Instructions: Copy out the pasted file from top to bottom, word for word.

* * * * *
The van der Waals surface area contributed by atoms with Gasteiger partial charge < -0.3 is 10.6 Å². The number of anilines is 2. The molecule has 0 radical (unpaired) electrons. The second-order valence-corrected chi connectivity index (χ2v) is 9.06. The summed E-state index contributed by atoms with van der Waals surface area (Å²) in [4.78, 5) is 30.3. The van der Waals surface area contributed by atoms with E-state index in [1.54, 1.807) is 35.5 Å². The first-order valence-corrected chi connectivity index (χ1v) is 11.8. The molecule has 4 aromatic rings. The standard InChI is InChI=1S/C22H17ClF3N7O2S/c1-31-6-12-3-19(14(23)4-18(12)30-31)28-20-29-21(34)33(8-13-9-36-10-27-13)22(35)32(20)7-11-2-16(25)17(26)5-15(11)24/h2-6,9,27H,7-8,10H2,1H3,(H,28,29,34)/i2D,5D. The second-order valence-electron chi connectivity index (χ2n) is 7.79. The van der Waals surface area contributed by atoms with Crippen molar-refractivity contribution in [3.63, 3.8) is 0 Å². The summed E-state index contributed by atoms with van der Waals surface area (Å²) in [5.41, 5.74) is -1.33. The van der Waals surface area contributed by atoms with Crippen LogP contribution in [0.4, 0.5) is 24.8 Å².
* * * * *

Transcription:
The van der Waals surface area contributed by atoms with Gasteiger partial charge < -0.3 is 10.6 Å². The number of anilines is 2. The molecule has 0 radical (unpaired) electrons. The second-order valence-corrected chi connectivity index (χ2v) is 9.06. The summed E-state index contributed by atoms with van der Waals surface area (Å²) in [4.78, 5) is 30.3. The van der Waals surface area contributed by atoms with E-state index in [1.54, 1.807) is 35.5 Å². The first-order valence-corrected chi connectivity index (χ1v) is 11.8. The molecule has 4 aromatic rings. The standard InChI is InChI=1S/C22H17ClF3N7O2S/c1-31-6-12-3-19(14(23)4-18(12)30-31)28-20-29-21(34)33(8-13-9-36-10-27-13)22(35)32(20)7-11-2-16(25)17(26)5-15(11)24/h2-6,9,27H,7-8,10H2,1H3,(H,28,29,34)/i2D,5D. The second-order valence-electron chi connectivity index (χ2n) is 7.79. The van der Waals surface area contributed by atoms with Crippen molar-refractivity contribution in [3.63, 3.8) is 0 Å². The summed E-state index contributed by atoms with van der Waals surface area (Å²) in [5.41, 5.74) is -1.33. The van der Waals surface area contributed by atoms with Crippen LogP contribution in [0.4, 0.5) is 24.8 Å².